January 22, 2016

Water Wars and Reliable Data: From Bolivia to Flint, Michigan

TigonzalesBy Teresa Irene Gonzales

As an undergraduate majoring in Latin American and Latina/o studies, I remember watching a documentary about the Cochabamba protests against the World Bank's push for water privatization in the South American country of Bolivia. During the late 1990s-early 2000s, the country was the poorest in Latin America with 70% of Bolivians living below the poverty line.

Government officials attempted to remedy the economy by following a shock therapy model. This included the implementation of neoliberal reforms, such as halting state subsidies and the privatization of publicly-owned assets. Within Cochabamba, a city in central Bolivia, privatization meant transference of the publicly held water system to a private consortium led by the Bechtel Corporation.

With privatization came price hikes that amounted to 20% of local citizens' monthly income, water shut-offs, and the inability for many to gain access to drinking and/or irrigation water. The water rate hikes and shut-offs led to a series of protests in 2000. The documentary is a fascinating look into citizen's rights, the impact of global systems on local conditions, social change, and the role of the state in representing local decisions.

At the time, I remembered thinking about what water fights might look like in the United States and if this was even something we would ever encounter here. Well, have you heard about the contaminated water supply in Flint, Michigan?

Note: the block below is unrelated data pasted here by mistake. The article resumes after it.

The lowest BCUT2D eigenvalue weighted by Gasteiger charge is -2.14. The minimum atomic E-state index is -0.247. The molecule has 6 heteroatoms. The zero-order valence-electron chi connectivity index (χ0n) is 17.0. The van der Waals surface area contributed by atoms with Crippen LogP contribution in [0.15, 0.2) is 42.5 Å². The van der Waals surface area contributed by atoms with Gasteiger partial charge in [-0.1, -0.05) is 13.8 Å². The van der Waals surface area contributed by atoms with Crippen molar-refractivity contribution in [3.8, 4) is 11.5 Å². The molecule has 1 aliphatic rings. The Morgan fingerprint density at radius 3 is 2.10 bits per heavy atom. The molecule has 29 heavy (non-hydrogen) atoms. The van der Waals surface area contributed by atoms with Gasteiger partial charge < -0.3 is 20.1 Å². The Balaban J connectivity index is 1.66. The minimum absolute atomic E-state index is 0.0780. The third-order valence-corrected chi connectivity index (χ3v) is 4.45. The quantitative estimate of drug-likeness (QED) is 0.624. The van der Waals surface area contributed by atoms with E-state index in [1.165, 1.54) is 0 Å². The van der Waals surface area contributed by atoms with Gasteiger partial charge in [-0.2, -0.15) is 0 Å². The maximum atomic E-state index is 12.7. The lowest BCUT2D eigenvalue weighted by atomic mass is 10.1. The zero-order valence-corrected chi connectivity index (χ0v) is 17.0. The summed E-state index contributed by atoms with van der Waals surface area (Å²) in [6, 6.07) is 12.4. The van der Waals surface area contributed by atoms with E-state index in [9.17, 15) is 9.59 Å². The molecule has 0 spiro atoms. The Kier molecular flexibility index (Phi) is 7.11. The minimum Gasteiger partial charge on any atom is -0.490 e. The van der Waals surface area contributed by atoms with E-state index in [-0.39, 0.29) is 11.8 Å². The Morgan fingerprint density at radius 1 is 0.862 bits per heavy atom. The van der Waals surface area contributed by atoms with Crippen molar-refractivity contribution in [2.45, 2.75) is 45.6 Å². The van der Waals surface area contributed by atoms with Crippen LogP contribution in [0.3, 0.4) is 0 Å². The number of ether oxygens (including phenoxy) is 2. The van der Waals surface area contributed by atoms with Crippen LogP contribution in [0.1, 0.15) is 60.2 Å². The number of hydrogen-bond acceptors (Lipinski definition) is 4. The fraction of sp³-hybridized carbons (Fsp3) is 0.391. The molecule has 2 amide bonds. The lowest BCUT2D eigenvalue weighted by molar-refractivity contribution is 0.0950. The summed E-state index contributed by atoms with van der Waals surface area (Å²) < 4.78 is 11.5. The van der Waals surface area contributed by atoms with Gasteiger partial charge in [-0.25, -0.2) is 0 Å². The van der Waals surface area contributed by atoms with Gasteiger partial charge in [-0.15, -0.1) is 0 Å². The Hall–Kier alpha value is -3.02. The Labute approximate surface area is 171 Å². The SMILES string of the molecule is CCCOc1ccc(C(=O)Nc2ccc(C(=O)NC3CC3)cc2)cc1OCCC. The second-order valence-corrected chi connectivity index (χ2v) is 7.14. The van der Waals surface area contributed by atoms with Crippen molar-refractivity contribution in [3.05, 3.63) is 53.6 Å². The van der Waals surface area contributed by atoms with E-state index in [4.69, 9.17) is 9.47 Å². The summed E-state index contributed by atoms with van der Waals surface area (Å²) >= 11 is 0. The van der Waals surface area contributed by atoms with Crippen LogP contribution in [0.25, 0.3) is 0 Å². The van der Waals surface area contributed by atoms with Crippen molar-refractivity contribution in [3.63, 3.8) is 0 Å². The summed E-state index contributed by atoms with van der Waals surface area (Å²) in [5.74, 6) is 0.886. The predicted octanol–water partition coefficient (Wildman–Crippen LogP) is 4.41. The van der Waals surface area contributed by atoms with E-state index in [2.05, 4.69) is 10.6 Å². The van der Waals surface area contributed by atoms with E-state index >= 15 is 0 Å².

Flint is representative of many deindustrialized, rust belt towns. With the shrinking auto industry, the city experienced population loss and increased poverty rates. In 2011, with rising poverty and the city unable to pay its debts, Michigan Governor Rick Snyder declared a state of financial emergency in Flint and appointed an emergency manager. In Michigan, emergency managers can sell off city assets, break union contracts, and limit elected officials power, among other things.

In 2013, in an effort to save money, the Flint emergency manager switched from the city's (non-polluted) water source in Lake Huron to the long-polluted Flint River. The switch was slated to last for only two years, while a new supply line was built from Flint to Lake Huron. After the switch, however, several residents began experiencing adverse effects from the water, including hair loss, rashes, and lead poisoning.

According to the World Health Organization, once lead enters the body it is then distributed to our organs such as the brain, kidneys, liver, and is stored in our teeth and our bones. The effects of lead poisoning include memory loss, developmental impairment in children, increased high blood pressure and kidney damage. In pregnant women, lead poisoning can result in miscarriage, stillbirth, premature birth, and low infant birth weight.

While the effects of lead poisoning are dire, the presence of lead in water is treatable. When the emergency manager switched to the Flint River, in accordance with federal law, he should have ensured that the water was treated with an anti-corrosive agent. This would have cost $100 a day, which amounts to $73,000 over the course of 2 years (the time period needed to build the new supply line to Lake Huron). According to the mayor of Flint, it will now cost $1.5 million to fix the city's water infrastructure. This does not take into consideration the cost of imminent health issues that will arise from residents' ingestion of lead, or the civil suit that residents have filed against the state.